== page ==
Sunday, March 14, 2004

Stable sessions

I'd heard about the screen command before, but I didn't really grok it until I read a recent article at I knew that it enables multiple virtual terminals across a single telnet/ssh connection. That's nice, but I do the same thing when I open an ssh connection, launch emacs, then spawn multiple shells within emacs. The nifty thing about screen is that it decouples the telnet/ssh connection from the virtual terminals. Examples of how this can be useful include:
  • I can start a big nasty update in an Oracle sqlplus session shortly before I leave work, go home, reconnect to the screen session, monitor and commit from the same sqlplus session.
  • If I'm on an ssh connection that is apt to disconnect because of noisy phone lines or a weak wireless connection, I can continue where I left off every time I reconnect.
If you are an emacs user and don't already know about emacs' ability to save sessions, you're missing out. It won't preserve any shells or other processes running within emacs, but it will restore the "buffers, major modes, buffer positions, and so on that the previous Emacs session had." Never to be outdone by emacs, it seems that vim can also save session information.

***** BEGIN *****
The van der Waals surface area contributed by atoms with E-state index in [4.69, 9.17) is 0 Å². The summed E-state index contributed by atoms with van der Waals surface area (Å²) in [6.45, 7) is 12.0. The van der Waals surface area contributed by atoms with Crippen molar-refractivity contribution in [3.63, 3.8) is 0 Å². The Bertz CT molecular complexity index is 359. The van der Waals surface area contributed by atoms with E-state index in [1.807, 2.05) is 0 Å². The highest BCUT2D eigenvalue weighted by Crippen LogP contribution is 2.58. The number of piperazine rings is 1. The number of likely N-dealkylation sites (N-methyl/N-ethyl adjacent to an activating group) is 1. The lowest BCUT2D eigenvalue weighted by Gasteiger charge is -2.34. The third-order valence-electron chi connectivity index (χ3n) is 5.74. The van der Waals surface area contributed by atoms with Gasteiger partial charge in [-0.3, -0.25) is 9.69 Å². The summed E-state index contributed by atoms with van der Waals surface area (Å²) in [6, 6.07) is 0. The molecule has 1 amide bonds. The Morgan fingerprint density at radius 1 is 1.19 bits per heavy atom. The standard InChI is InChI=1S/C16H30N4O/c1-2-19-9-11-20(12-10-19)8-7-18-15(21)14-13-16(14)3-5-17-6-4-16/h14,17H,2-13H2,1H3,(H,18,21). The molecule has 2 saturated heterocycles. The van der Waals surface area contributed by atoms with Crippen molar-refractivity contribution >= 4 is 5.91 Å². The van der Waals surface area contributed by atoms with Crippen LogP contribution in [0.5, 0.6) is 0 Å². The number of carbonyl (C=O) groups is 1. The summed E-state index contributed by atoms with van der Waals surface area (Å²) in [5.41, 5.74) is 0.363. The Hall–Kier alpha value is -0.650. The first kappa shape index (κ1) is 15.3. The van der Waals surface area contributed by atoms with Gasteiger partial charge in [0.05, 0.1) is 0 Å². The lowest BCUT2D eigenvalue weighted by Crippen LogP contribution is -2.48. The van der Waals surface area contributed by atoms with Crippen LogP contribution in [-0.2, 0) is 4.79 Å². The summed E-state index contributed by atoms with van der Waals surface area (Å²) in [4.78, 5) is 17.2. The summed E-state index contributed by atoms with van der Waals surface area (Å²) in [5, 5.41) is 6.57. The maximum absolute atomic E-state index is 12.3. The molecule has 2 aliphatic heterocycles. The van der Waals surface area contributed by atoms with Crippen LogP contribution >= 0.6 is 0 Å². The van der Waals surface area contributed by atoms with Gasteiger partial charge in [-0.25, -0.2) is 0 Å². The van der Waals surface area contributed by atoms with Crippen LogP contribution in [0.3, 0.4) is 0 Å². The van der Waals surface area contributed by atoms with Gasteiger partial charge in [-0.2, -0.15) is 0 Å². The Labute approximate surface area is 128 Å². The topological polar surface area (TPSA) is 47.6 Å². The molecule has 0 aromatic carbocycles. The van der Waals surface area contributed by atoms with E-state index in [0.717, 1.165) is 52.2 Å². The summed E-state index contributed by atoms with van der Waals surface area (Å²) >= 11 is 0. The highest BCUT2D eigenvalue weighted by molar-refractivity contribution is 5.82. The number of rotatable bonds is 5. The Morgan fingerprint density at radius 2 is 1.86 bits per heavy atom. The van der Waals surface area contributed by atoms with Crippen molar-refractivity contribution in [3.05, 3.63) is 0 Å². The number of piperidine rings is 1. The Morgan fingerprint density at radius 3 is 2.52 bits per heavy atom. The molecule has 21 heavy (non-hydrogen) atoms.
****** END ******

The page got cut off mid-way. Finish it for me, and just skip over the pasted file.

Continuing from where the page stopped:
Wednesday, March 03, 2004

No viruses under linux?

While searching for details on running some windows program under Wine in linux, I discovered that the Wine devotees are testing just about everything which runs under windows.

Monday, March 01, 2004

The Junk Science of George W. Bush

[The Bush administration and right-wing allies] are engaged in a campaign to suppress science that is arguably unmatched in the Western world since the Inquisition. Sometimes, rather than suppress good science, they simply order up their own.
They're suppressing EPA reports on air quality around the World Trade Center site, replacing independent review panels with industry-selected panels and, in at least one case, let a company monitor itself:
The Bush Administration reacted to the frightening findings not by banning this dangerous chemical, as the European Union has, but by taking the studies away from EPA scientists and, in an unprecedented move, giving the chemical's manufacturer, Switzerland-based Syngenta, control over federal research. In an interview with the Los Angeles Times, Sherry Ford, a spokesperson for Syngenta, praised without irony the advantages of having the company monitor its own product. "This is one way we can ensure it's not presenting any risk to the environment."
Read The Junk Science of George W. Bush (which I found by way of AlterNet) and if you believe that scientists and science research should not be suppressed for political purposes, please share.